Category Archives: Read!

Blog Tour! Review: Dead Lawyers Tell No Tales

Secrets. Vendettas. Revenge. Anger. Danger.

Randy Singer, a lawyer-pastor-author, always finds a way to weave intrigue and mystery into a gripping legal thriller. I have read two of his other books, including The Last Plea Bargain. I love the knowledge that he is able to incorporate into his books, because I leave feeling like not only have I enjoyed a great story, but I have also learned something about the legal system that I hadn’t known before. So, I was definitely excited to jump into this novel when I heard it was coming out.

Dead Lawyers Tell No Tales is an intriguing story about a football player criminal who gets a second chance given to him when he passes his interview after law school that let him become a practicing lawyer. Until then, he didn’t know if his dreams of changing the world by becoming a lawyer were going to come true. He changed while he was in prison. Somehow, when the Gospel was presented to him there, it made sense, and he decided that it was his mission was to instill hope in those who had been accused and felt like they had no where else to go. He decided the law was his avenue for doing this.

If being approved by the Character and Fitness Committee wasn’t enough of a second chance, after a month or so of searching desperately for a job, Landon got handed a great job with a top lawyer in a chance meeting at the courthouse. He was ecstatic; things were finally starting to fall into place. His news-casting wife and he were both doing what they loved, what they felt passionate about, and their family was starting to match their dreams. But all of that was going to change in an extremely short amount of time.

When lines start getting mixed and crossed both at home and at the office, Landon and Kerri start wondering if everything is actually as it should be. Landon gets mixed up in a case that leaves his office in a tailspin of horror and confusion when their best lawyer is murdered while working on a high profile case, and Kerri finds herself torn between supporting Landon and possibly being offered a journalists dream working for a secretive and controversial firm in Washington, D.C.  Landon battles between fear and the need to care for his family and a sense of loyalty and devotion to the man that offered him his first job out of the kindness of his heart. Things continue to escalate, people start to disappear, until . . . well, this isn’t a spoiler post. Read it for yourself! Here, I’ll get you started with the first chapter . . .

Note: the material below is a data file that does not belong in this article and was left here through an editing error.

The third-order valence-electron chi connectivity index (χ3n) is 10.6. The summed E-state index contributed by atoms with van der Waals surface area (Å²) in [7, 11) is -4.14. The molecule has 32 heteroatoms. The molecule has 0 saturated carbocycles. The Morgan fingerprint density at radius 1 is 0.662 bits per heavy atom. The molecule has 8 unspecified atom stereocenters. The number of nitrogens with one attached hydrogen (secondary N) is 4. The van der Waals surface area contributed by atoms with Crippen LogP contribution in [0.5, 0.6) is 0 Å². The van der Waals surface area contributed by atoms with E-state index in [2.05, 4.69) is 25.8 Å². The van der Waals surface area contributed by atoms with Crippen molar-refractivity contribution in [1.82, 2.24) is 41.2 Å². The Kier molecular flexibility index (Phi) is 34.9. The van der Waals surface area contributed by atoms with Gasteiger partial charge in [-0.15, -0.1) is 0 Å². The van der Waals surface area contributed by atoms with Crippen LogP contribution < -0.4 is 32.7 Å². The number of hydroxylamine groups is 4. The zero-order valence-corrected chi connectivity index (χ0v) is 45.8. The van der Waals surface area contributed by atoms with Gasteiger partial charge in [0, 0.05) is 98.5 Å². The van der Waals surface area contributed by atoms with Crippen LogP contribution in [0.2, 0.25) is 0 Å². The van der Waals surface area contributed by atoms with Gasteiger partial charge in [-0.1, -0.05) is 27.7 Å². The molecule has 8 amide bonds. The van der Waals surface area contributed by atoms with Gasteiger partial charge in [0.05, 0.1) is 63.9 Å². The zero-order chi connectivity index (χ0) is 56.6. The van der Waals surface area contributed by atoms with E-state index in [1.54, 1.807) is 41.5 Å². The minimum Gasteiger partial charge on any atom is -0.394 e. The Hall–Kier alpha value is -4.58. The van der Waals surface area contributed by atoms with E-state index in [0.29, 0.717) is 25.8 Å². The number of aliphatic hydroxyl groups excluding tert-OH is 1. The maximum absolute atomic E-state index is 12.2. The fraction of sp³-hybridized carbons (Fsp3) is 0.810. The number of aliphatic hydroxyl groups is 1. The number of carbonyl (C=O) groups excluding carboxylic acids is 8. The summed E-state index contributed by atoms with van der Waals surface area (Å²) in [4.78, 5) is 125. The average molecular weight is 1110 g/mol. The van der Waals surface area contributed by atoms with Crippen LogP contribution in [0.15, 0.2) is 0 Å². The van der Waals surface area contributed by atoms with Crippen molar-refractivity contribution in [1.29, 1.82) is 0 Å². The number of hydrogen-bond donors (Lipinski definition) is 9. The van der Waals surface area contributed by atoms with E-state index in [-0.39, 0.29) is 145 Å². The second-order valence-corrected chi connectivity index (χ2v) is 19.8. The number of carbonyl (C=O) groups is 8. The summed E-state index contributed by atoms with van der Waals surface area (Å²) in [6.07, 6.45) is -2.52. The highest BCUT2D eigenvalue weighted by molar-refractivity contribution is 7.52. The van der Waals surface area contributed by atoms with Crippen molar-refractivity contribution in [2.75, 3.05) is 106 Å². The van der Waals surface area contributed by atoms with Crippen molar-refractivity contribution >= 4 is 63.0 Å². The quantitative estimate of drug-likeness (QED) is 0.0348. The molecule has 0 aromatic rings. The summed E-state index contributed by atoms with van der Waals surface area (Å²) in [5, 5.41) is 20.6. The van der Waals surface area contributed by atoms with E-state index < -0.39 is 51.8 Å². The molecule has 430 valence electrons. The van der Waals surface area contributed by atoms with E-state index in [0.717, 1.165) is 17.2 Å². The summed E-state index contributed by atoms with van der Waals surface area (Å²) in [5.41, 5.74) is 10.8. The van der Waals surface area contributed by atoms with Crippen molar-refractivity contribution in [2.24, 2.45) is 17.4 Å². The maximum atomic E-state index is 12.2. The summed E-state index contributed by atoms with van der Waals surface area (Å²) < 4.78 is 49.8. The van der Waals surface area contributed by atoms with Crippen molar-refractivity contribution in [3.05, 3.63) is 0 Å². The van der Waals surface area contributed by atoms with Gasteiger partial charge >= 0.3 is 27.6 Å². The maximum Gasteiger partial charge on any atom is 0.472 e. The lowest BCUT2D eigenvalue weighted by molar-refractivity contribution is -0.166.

Now, for a review. As usual, I loved Singer’s fast pace and exciting story line. He is a master of weaving together a story of intrigue, and it is always backed with extremely good information, since he is writing from real experience. This fact has served him well in all of his books and lends a good measure of integrity to his writing. On top of all of this, he knows how to create and interact with characters on a very real and human level while still maintaining deep truths and ideas about faith and life.

I have only a few critiques of this book, and most of them are because I have already read his others, and so perhaps had higher expectations. The other two books that I have read: The Last Plea Bargain and The Justice Game both dealt with highly controversial issues. Though Singer doesn’t tell you what to think, he lays both sides out on the table and gives you just enough to force you to think through the issue on your own. I was really excited to see what issue he was going to deal with in Dead Lawyers Tell No Tales, but sadly it wasn’t there. There are definitely issues still, perhaps he was dealing with second chances or grace, but certainly there was no overarching issue like gun control or the death penalty as the previous books have had.

Another issue that I had with the book was that, the last few chapters try to weave in the Gospel. There are very small mentions of faith at different points of the book, but I was disappointed that the faith did not seem extremely real. It felt like it was an addition, rather than what faith truly is, a way of life. I appreciate Randy Singer writing from a Christian worldview, and I also appreciate him wanting to include the Gospel in his novel, but I feel that if it is not given priority and a high level of importance, than in reality we are just doing the Gospel a disservice. Faith is not an addition to life, it is life, and I felt that that wasn’t clearly portrayed through this story. (Please watch this, because although that was my own perception, that is not Singer’s goal at all!) 

My final criticism was that I felt at times that there were a few too many threads going on in the story, that perhaps it was a bit busy: too many affairs, too many angry characters, too much conflict. I know, how can I criticize a thriller for having too much action and conflict, right?! But, in my mind, each action needs to feed the story, the plot. If the affair or the conflict is extraneous, then it is weakening the important ones. But, that was just my personal opinion while reading the story.

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I definitely recommend this book. If you like thrillers and legal fiction, you will definitely like this story! But before you start, I encourage you to check out a little bit more about Randy Singer. Read this Q&A to get a little bit of an idea of where he was coming from, what his goals for this book were, and how he hopes it will impact his readers.

Now . . . if I haven’t persuaded you to buy the book yet, check out these other great bloggers who have also read it:

The Christian Manifesto

Cycleguy’s Spin

A Peek at my Bookshelf

Melissa’s Musings

I Am Believing God

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I received this book for free from Tyndale House Publishers for the purpose of reviewing. All thoughts and opinions are my own.

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The Twelfth Imam: Review